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Six Medical Myths Debunked

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Friday, 22 Jul 2016 01:52 PM Current | Bio | Archive

When making choices to optimize health, it is critical to have accurate information. Otherwise, our diet and lifestyle sacrifices, for which we sometimes give up things we enjoy, may kill us instead of helping.

I would like to look at common, and simply wrong, medical myths about things we avoid for our health, and then let’s look at what the science really shows. Along the way, you may find you get to enjoy your pleasures again — guilt free!

Medical Myth 1: Skinny People Live Longer

Being overweight won’t kill you — it may even help you live longer. That’s the latest from a study that analyzed data on 11,326 Canadian adults ages 25 and older who were followed over a 12-year period. The report, published online last week in the journal Obesity, found that, overall, people who were overweight but not obese were actually less likely to die than people of normal weight. By contrast, people who were underweight were more likely to die than those of average weight. Their risk of dying was 73% higher than that of normal weight people, while the risk of dying for those who were overweight was 17% lower than for people of normal weight. The finding adds to a simmering scientific controversy over the optimal weight for adults.

Medical Myth 2: Salt is Bad for You

That myth has been well-busted. Repeated studies show that people with higher salt intakes live longer.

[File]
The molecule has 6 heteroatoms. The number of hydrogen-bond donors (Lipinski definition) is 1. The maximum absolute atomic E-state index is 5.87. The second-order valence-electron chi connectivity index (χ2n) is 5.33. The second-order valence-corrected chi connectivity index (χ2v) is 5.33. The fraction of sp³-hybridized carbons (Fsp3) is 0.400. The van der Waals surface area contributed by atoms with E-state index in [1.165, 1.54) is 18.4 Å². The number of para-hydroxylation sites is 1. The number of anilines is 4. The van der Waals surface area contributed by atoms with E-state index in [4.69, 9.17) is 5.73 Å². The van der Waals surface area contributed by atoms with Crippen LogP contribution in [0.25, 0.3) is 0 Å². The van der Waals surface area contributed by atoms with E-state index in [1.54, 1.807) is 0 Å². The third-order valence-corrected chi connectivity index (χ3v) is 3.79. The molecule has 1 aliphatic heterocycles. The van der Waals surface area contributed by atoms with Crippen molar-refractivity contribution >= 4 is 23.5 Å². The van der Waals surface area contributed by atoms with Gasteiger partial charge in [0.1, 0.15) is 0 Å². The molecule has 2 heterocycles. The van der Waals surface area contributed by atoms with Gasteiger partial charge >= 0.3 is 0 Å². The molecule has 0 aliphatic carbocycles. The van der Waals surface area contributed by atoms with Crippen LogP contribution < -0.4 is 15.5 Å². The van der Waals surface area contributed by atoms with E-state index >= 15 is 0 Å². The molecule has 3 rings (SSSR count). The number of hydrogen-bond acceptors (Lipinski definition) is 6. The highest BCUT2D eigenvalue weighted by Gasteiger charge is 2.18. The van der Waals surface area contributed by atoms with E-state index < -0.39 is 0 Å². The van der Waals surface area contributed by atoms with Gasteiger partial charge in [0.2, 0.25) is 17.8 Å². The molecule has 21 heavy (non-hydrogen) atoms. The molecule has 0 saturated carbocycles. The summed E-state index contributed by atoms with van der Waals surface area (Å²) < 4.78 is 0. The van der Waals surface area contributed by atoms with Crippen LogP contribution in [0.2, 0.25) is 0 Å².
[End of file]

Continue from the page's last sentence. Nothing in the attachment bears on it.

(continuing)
Medical Myth 3: Oily Food is Bad for You
This depends on the kind of fat. Trans fats (added to many processed foods — especially margarine, which was touted as more "heart healthy" than butter) is a major killer. Butter is much healthier.

Fish oil, which contains omega-3, is especially healthy. Omega-3 deficiency is the sixth biggest killer of Americans and more deadly than excess trans fat intake, according to a new study. Harvard University researchers looked at 12 dietary, lifestyle and metabolic risk factors such as tobacco smoking and high blood pressure and used a mathematical model to determine how many fatalities could have been prevented if better practices had been observed. The study, jointly funded by the Centers for Disease Control and Prevention (CDC) through the Association of Schools of Public Health, drew on 2005 data from the U.S. National Health Center for Health Statistics. They determined that there were 72,000-96,000 preventable deaths each year due to omega-3 deficiency, compared to 63,000-97,000 for high trans fat intake.

Medical Myth 4: Eggs Raise Cholesterol and are Bad for You

At least six studies (at my last count) showed that eating 6 eggs a day for 6 weeks had no significant effect on cholesterol levels. Meanwhile, eggs are the best (most complete) protein source available.

Medical Myth 5: Chocolate is Bad

Dark chocolate has been shown to be high in antioxidants and offers numerous health benefits. Simply enjoy it in moderation.

Medical Myth 6 (the Most Deadly Myth): Avoid Sunshine
This especially dangerous piece of medical mal-advice is causing an epidemic of vitamin D deficiency, and is estimated to be causing 85,000 excess cancer deaths a year in the U.S. Vitamin D deficiency also contributes to obesity, and numerous other medical problems. The proper advice? Avoid sunburn, not sunshine!

The great fallacy is that things that make you feel good are bad for you. I suspect it is quite the opposite, and that these are the things that are good for you!

Listen to your body, and see how you feel overall with different pleasures. If they leave you feeling better overall long term, I suspect that odds are they are beneficial. I trust what our body and feelings tell us
 

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JacobTeitelbaum
I would like to look at common, and simply wrong, medical myths about things we avoid for our health, and then let’s look at what the science really shows.
medical myths, omega-3, eggs, salt
608
2016-52-22
Friday, 22 Jul 2016 01:52 PM
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